Rocket launch video

Arianespace stepped up its 2010 launch pace with the successful lift-off of a “dual-passenger” Ariane 5 rocket mission on Saturday, which lofted payloads for the Middle East and South Korea.

Launching from the ELA-3 launch facility in French Guiana, the Ariane 5 ECA placed Arabsat-5A and COMS into geostationary transfer orbits—providing a payload delivery performance of approximately 7,400 kg.

“This launch is the 37th consecutive success for our Ariane 5 launcher, and it clearly demonstrates our policy of quality—which is exactly what you—our customers expect, and I thank you for the confidence you have always shown for us,” Arianespace Chairman & CEO Jean-Yves Le Gall said in comments from the Spaceport’s Jupiter mission control room.

During Saturday’s launch, the Arabsat-5A satellite was deployed first during the flight sequence, being released from atop Ariane 5’s payload “stack” at 26 minutes into the mission.  Produced by Astrium and Thales Alenia Space for the Arabsat telecommunications operator, the satellite had a mass at lift-off of about 4,940 kg.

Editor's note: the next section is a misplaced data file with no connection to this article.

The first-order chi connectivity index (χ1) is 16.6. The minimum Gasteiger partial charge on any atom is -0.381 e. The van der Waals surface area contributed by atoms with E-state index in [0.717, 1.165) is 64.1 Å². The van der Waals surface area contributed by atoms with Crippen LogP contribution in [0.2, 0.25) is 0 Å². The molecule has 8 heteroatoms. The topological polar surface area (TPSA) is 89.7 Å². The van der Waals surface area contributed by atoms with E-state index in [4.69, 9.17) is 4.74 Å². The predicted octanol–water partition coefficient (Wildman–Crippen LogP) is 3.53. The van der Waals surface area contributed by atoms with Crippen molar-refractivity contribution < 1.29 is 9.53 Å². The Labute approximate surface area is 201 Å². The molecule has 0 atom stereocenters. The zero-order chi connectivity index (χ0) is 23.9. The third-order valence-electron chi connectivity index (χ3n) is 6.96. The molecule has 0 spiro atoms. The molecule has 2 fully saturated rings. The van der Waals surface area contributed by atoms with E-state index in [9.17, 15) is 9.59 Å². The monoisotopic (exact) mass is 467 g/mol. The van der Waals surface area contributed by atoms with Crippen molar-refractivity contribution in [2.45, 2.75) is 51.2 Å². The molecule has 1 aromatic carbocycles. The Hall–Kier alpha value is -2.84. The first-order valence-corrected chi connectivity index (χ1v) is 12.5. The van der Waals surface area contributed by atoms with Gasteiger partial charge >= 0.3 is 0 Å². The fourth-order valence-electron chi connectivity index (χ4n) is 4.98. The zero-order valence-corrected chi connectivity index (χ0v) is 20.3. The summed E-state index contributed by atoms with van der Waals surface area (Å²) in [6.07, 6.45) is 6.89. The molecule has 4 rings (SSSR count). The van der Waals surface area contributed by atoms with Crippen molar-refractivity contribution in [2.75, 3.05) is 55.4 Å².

Launch of the Ariane 5 V195 mission

Launch of the Ariane 5 V195 mission

Arabsat-5A carries transponders for telecommunications and TV broadcasting services over the Middle East and Africa.  Astrium provided the Eurostar 3000 spacecraft platform and was responsible for satellite integration, while Thales Alenia Space supplied the payload.

The COMS satellite was separated from Ariane 5 at 32 minutes into the flight.  The multi-purpose COMS spacecraft for South Korea’s KARI (Korea Aerospace Research Institute) is fitted with three payloads for meteorological observation, ocean surveillance and experimental broadband multimedia communications services.

Following the launch, Le Gall announced that the next Ariane 5 mission will be another dual-passenger flight, which is scheduled for August 3 with RASCOM-QAF 1R and NILESAT 201.

“Since the creation of our company 30 years ago, we have successfully launched 281 satellites,” Le Gall said. “And this will continue, as our order book today has 34 satellites for launch to geostationary orbit, along with six Ariane 5 missions with the Automated Transfer Vehicle, and 17 launches to be performed by Soyuz. And since the beginning of 2010, we already have signed nine new contracts—the latest of which is with the Argentinean operator Arsat, which I am announcing today as a new contract.”

Adapted from information issued by Arianespace.

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